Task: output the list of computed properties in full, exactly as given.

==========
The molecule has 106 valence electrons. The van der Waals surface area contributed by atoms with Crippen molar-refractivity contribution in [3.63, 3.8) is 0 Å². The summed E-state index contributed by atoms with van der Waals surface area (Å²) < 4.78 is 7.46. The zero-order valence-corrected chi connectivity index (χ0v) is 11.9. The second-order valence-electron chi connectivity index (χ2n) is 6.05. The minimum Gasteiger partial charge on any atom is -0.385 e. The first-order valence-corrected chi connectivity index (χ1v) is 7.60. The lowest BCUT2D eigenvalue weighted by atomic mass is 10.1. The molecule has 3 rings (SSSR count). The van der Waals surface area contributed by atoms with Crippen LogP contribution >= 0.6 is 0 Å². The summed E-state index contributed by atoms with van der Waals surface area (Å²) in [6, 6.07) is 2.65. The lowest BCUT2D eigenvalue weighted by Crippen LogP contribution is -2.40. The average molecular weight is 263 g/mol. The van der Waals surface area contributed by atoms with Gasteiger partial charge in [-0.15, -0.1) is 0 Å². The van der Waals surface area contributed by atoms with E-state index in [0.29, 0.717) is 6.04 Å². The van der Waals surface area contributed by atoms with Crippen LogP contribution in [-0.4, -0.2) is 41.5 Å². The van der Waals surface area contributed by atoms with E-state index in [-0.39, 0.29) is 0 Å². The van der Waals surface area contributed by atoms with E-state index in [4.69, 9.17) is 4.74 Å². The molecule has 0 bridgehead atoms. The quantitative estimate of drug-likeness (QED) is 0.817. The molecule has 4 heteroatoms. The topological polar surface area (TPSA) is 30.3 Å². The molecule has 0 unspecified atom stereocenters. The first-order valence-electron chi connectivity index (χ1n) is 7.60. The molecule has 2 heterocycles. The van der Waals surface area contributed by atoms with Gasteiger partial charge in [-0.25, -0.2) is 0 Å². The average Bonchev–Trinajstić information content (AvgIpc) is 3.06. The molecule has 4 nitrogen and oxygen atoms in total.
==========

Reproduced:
The molecule has 106 valence electrons. The van der Waals surface area contributed by atoms with Crippen molar-refractivity contribution in [3.63, 3.8) is 0 Å². The summed E-state index contributed by atoms with van der Waals surface area (Å²) < 4.78 is 7.46. The zero-order valence-corrected chi connectivity index (χ0v) is 11.9. The second-order valence-electron chi connectivity index (χ2n) is 6.05. The minimum Gasteiger partial charge on any atom is -0.385 e. The first-order valence-corrected chi connectivity index (χ1v) is 7.60. The lowest BCUT2D eigenvalue weighted by atomic mass is 10.1. The molecule has 3 rings (SSSR count). The van der Waals surface area contributed by atoms with Crippen LogP contribution >= 0.6 is 0 Å². The summed E-state index contributed by atoms with van der Waals surface area (Å²) in [6, 6.07) is 2.65. The lowest BCUT2D eigenvalue weighted by Crippen LogP contribution is -2.40. The average molecular weight is 263 g/mol. The van der Waals surface area contributed by atoms with Gasteiger partial charge in [-0.15, -0.1) is 0 Å². The van der Waals surface area contributed by atoms with E-state index in [0.29, 0.717) is 6.04 Å². The van der Waals surface area contributed by atoms with Crippen LogP contribution in [-0.4, -0.2) is 41.5 Å². The van der Waals surface area contributed by atoms with E-state index in [-0.39, 0.29) is 0 Å². The van der Waals surface area contributed by atoms with E-state index in [4.69, 9.17) is 4.74 Å². The molecule has 0 bridgehead atoms. The quantitative estimate of drug-likeness (QED) is 0.817. The molecule has 4 heteroatoms. The topological polar surface area (TPSA) is 30.3 Å². The molecule has 0 unspecified atom stereocenters. The first-order valence-electron chi connectivity index (χ1n) is 7.60. The molecule has 2 heterocycles. The van der Waals surface area contributed by atoms with Gasteiger partial charge in [-0.25, -0.2) is 0 Å². The average Bonchev–Trinajstić information content (AvgIpc) is 3.06. The molecule has 4 nitrogen and oxygen atoms in total.